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See also: Hunter


 hunter on Wikipedia


From Middle English hunter, huntere, honter, equivalent to hunt +‎ -er. Compare Old English hunta (hunter).


  • (US) IPA(key): /ˈhʌntɚ/, [ˈhʌɾ̃ɚ]
  • (file)
  • Hyphenation: hun‧ter
  • Rhymes: -ʌntə(ɹ)
  • Homophone: junta (in non-rhotic accents with foot–strut split)


hunter (plural hunters, feminine huntress)

  1. One who hunts game for sport or for food; a huntsman or huntswoman.
  2. A dog used in hunting.
  3. A horse used in hunting, especially a thoroughbred, bred and trained for hunting.
  4. One who hunts or seeks after anything.
    The hunter becomes the hunted.
    a fortune hunter
  5. (psychology) A person who bottles up their aggression and eventually releases it explosively.
    Coordinate term: howler
    • 2008, J. Reid Meloy, Lorraine Sheridan, Jens Hoffmann, Stalking, Threatening, and Attacking Public Figures, page 121:
      Although their behavior does not have the same impact as hunters, howlers nevertheless distract the public figure and compel security and law enforcement []
    • 2015, Steve Albrecht, Library Security: Better Communication, Safer Facilities:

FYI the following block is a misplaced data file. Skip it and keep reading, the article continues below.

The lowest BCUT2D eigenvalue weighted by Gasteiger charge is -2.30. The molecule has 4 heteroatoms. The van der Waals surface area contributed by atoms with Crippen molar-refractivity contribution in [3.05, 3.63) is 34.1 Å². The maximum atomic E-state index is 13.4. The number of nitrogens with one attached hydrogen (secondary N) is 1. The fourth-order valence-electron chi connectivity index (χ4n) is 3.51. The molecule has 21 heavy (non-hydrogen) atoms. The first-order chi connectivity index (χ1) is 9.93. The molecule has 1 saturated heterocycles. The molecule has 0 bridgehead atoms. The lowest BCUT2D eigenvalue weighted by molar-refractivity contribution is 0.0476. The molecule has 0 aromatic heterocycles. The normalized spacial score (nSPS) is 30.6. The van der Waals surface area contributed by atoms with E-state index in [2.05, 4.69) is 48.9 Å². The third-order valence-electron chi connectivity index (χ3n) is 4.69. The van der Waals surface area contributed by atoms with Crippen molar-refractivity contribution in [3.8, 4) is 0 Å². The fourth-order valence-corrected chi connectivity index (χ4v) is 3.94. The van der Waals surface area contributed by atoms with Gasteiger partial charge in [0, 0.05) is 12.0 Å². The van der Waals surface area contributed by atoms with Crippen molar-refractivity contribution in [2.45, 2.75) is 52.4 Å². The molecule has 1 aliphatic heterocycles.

Hunters stalk their targets, make detailed plans, acquire and practice with weapons, and try to hurt or kill people. Howlers make bomb threats to schools, malls, churches, businesses, and government offices.
  6. A kind of spider, the huntsman or hunting spider.
  7. A pocket watch with a spring-hinged circular metal cover that closes over the dial and crystal, protecting them from dust and scratches.


Coordinate terms[edit]

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The translations below need to be checked and inserted above into the appropriate translation tables. See instructions at Wiktionary:Entry layout § Translations.

See also[edit]

Middle English[edit]


From hunten +‎ -er.



hunter (plural hunters)

  1. hunter


  • English: hunter